Making Mochi 餅搗き


Humans are curious, inquisitive animals. Even before we developed the linguistic capabilities required to form actual questions, we investigated our surroundings and ourselves with a creative, experimental spirit afforded to us by our large, complex brains and opposable thumbs. And perhaps no question has led to such meaningful answers, such fruitful results, and such educational errors as this:

What happens when I smash it repeatedly with a heavy, blunt object?

If “it” is your younger brother, the answer is fratricide. If “it” is another heavy, blunt object, the answer is music. And if “it” is sticky rice, the answer is mochi, one of Japan’s most unique and delightful foods. If you come to this country, you will become acquainted with these ubiquitous gobs of glutinous love within five seconds of your arrival, and you will become enamored with them within ten seconds.

Nowadays, most mochi – even mochi sold in fine confectioneries – is produced mechanically, by running cooked rice through an electrified pounding and kneading machine. But every year, in the week or two preceding the dawn of the new year, communities throughout Japan (and, notably, in Los Angeles) hold annual mochitsuki 餅搗き events, literally “mochi pounding” but usually translated as “mochi making.” At mochitsuki gatherings, mochi is made the traditional way: by bashing the living daylights out of a pile of steamed rice in a huge stone mortar (called an usu 臼) with heavy wooden mallets (kine 杵).

This Sunday, I went to a community center with my taiko group to participate in my first mochitsuki. I was really excited for it, considering that mochi is delicious and that I missed the Little Tokyo mochitsuki every year I lived in Los Angeles on account that I always flew home for Christmas too early. So I woke up at 7:00 on Sunday (way too early after Saturday night’s Christmas party) to rainy skies and beads of condensation on my frozen bedroom windows. It was a dreadful morning – but it was worth it. The atmosphere at the gathering was so vibrant, I lost all urge to crawl back under my covers as soon as I arrived. All I wanted to do was pound mochi. And pound mochi I did.

Papa, the patriarch of my taiko group, told me to “Genki up!” (“Pep up!”) early on, because making the mochi, as I soon learned, is hard work. Hard, but incredibly fun. Mochitsuki actually reminded me a lot of taiko practice; it required a sense of rhythm, a lot of brute force, tolerance for blisters and soreness, and teamwork. The major differences are that mochitsuki produces mochi, whereas taiko practice usually doesn’t, and the mochitsuki “beat” has a much steeper learning curve than the taiko beat. Three people knead steaming rice in the usu with kine until it forms a rough putty, then count off, slamming the mallets down with each count. “Ichi! (whack!)” “Ni! (whack!)” “San! (whack!)” And so it goes, picking up speed, one blow after another. It was easy to learn, though there is actually some small measure of danger involved, as the kine can bounce back and hit people if they hit each other. So keeping the rhythm is very important. And fun! Click here to watch a short video I took of the action.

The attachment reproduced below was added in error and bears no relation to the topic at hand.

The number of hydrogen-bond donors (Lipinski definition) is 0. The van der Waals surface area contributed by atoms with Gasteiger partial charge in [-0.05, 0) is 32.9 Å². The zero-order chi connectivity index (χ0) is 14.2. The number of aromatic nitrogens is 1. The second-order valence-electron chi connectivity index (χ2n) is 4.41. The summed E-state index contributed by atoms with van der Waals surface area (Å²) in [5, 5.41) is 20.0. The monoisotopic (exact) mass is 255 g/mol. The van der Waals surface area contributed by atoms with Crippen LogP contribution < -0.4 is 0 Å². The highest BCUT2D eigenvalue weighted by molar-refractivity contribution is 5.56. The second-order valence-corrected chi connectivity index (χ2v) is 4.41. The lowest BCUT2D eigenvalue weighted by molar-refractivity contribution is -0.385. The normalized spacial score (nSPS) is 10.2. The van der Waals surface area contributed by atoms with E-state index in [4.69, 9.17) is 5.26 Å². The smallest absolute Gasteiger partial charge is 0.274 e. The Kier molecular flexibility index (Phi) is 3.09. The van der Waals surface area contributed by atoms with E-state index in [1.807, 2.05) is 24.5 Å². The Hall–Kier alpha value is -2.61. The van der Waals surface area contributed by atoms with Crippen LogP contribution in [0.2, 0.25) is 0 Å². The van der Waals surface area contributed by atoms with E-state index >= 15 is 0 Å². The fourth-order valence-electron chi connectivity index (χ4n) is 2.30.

When the mochi is sufficiently pulverized, it is taken to a table where women and children roll hunks of mochi in rice flour and form them into balls. Some of these are left to be eaten as they are, while others are wrapped around a portion of anko 餡子 (sweet red beans), rolled in kinako, or tossed in a mixture of ponzu and grated daikon. All of these variatons were delectable, and the mochi itself was slightly different from any mochi I’ve ever had before. It was a bit more solid, more dense, more springy than usual, and it actually retained the aroma and flavor of freshly steamed rice. Most mochi hardly tastes like anything except for a vague, starchy sweetness.


Mochi is featured prominently as part of Japanese New Year’s celebrations, which is why mochitsuki meetings are so common around this time of year. It’s a shame I’ll probably have to wait another year before I get to do it again, but in the meantime, I’m determined to seek out other foods preprared by pummeling the ingredients with a cartoonishly large hammer. It’s simply the best kind of stress release imaginable.


3 thoughts on “Making Mochi 餅搗き

  1. lobelia says:

    wow, so interesting!
    I live in milan and here you can find mochi, but definitely you can’t see all the work and cure behind it
    thank you for showing

  2. Angie says:

    Wow I had no idea mochi was such a laborious endeavor! I thought it was made from rice flour which was formed into balls and subsequently cooked to squishy perfection…but this is much more interesting! I wonder what else would taste good if pounded with hammers…

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